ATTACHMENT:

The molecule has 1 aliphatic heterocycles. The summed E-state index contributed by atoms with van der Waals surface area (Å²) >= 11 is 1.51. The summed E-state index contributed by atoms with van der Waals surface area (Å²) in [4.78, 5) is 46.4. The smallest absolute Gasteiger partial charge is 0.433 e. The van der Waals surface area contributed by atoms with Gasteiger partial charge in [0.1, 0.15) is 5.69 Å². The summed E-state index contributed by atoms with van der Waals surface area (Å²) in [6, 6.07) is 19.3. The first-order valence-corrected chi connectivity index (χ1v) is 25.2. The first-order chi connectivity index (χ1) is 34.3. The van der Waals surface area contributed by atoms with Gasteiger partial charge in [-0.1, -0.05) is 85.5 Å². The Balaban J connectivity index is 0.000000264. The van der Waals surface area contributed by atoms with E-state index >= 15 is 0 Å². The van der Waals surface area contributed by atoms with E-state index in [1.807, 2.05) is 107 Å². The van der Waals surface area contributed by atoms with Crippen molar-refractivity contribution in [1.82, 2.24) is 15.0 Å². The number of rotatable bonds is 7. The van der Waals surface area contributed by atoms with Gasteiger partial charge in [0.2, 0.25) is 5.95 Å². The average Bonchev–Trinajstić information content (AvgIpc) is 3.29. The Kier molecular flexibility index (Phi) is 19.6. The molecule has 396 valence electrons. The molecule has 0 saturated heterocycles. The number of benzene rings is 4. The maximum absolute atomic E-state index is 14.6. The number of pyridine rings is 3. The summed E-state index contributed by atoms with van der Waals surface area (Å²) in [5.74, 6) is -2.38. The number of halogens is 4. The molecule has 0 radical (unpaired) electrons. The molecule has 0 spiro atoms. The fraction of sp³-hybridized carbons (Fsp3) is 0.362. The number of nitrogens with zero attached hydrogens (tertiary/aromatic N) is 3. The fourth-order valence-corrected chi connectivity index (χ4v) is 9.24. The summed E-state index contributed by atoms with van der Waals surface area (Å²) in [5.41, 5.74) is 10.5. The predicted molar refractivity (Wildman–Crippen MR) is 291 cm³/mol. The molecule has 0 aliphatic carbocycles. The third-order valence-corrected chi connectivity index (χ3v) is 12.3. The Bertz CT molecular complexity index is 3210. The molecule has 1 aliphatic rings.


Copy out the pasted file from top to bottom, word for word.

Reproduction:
The molecule has 1 aliphatic heterocycles. The summed E-state index contributed by atoms with van der Waals surface area (Å²) >= 11 is 1.51. The summed E-state index contributed by atoms with van der Waals surface area (Å²) in [4.78, 5) is 46.4. The smallest absolute Gasteiger partial charge is 0.433 e. The van der Waals surface area contributed by atoms with Gasteiger partial charge in [0.1, 0.15) is 5.69 Å². The summed E-state index contributed by atoms with van der Waals surface area (Å²) in [6, 6.07) is 19.3. The first-order valence-corrected chi connectivity index (χ1v) is 25.2. The first-order chi connectivity index (χ1) is 34.3. The van der Waals surface area contributed by atoms with Gasteiger partial charge in [-0.1, -0.05) is 85.5 Å². The Balaban J connectivity index is 0.000000264. The van der Waals surface area contributed by atoms with E-state index >= 15 is 0 Å². The van der Waals surface area contributed by atoms with E-state index in [1.807, 2.05) is 107 Å². The van der Waals surface area contributed by atoms with Crippen molar-refractivity contribution in [1.82, 2.24) is 15.0 Å². The number of rotatable bonds is 7. The van der Waals surface area contributed by atoms with Gasteiger partial charge in [0.2, 0.25) is 5.95 Å². The average Bonchev–Trinajstić information content (AvgIpc) is 3.29. The Kier molecular flexibility index (Phi) is 19.6. The molecule has 396 valence electrons. The molecule has 0 saturated heterocycles. The number of benzene rings is 4. The maximum absolute atomic E-state index is 14.6. The number of pyridine rings is 3. The summed E-state index contributed by atoms with van der Waals surface area (Å²) in [5.74, 6) is -2.38. The number of halogens is 4. The molecule has 0 radical (unpaired) electrons. The molecule has 0 spiro atoms. The fraction of sp³-hybridized carbons (Fsp3) is 0.362. The number of nitrogens with zero attached hydrogens (tertiary/aromatic N) is 3. The fourth-order valence-corrected chi connectivity index (χ4v) is 9.24. The summed E-state index contributed by atoms with van der Waals surface area (Å²) in [5.41, 5.74) is 10.5. The predicted molar refractivity (Wildman–Crippen MR) is 291 cm³/mol. The molecule has 0 aliphatic carbocycles. The third-order valence-corrected chi connectivity index (χ3v) is 12.3. The Bertz CT molecular complexity index is 3210. The molecule has 1 aliphatic rings.